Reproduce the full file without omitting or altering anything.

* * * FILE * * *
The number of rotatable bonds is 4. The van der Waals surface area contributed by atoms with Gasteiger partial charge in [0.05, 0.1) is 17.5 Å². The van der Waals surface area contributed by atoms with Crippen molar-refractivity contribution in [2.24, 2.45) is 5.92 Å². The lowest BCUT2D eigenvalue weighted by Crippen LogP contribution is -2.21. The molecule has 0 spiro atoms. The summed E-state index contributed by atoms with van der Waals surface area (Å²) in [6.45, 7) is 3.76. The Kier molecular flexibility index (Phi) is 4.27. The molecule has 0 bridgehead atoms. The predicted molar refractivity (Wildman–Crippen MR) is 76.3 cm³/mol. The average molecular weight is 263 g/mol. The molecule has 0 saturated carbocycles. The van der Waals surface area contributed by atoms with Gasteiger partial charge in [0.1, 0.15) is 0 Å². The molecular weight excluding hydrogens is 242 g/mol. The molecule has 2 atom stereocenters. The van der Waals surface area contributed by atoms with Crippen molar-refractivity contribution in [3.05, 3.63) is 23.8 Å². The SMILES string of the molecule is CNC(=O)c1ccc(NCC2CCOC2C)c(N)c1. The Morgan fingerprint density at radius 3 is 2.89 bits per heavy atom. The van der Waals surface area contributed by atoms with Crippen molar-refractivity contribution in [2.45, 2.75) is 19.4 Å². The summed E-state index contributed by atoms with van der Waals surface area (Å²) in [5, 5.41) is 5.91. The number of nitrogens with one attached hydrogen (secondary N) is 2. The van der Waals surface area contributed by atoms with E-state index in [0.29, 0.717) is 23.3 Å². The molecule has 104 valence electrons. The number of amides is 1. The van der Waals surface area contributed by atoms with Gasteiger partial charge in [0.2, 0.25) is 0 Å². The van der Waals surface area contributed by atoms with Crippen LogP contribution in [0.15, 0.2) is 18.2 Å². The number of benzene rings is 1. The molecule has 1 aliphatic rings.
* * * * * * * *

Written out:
The number of rotatable bonds is 4. The van der Waals surface area contributed by atoms with Gasteiger partial charge in [0.05, 0.1) is 17.5 Å². The van der Waals surface area contributed by atoms with Crippen molar-refractivity contribution in [2.24, 2.45) is 5.92 Å². The lowest BCUT2D eigenvalue weighted by Crippen LogP contribution is -2.21. The molecule has 0 spiro atoms. The summed E-state index contributed by atoms with van der Waals surface area (Å²) in [6.45, 7) is 3.76. The Kier molecular flexibility index (Phi) is 4.27. The molecule has 0 bridgehead atoms. The predicted molar refractivity (Wildman–Crippen MR) is 76.3 cm³/mol. The average molecular weight is 263 g/mol. The molecule has 0 saturated carbocycles. The van der Waals surface area contributed by atoms with Gasteiger partial charge in [0.1, 0.15) is 0 Å². The molecular weight excluding hydrogens is 242 g/mol. The molecule has 2 atom stereocenters. The van der Waals surface area contributed by atoms with Crippen molar-refractivity contribution in [3.05, 3.63) is 23.8 Å². The SMILES string of the molecule is CNC(=O)c1ccc(NCC2CCOC2C)c(N)c1. The Morgan fingerprint density at radius 3 is 2.89 bits per heavy atom. The van der Waals surface area contributed by atoms with Crippen molar-refractivity contribution in [2.45, 2.75) is 19.4 Å². The summed E-state index contributed by atoms with van der Waals surface area (Å²) in [5, 5.41) is 5.91. The number of nitrogens with one attached hydrogen (secondary N) is 2. The van der Waals surface area contributed by atoms with E-state index in [0.29, 0.717) is 23.3 Å². The molecule has 104 valence electrons. The number of amides is 1. The van der Waals surface area contributed by atoms with Gasteiger partial charge in [0.2, 0.25) is 0 Å². The van der Waals surface area contributed by atoms with Crippen LogP contribution in [0.15, 0.2) is 18.2 Å². The number of benzene rings is 1. The molecule has 1 aliphatic rings.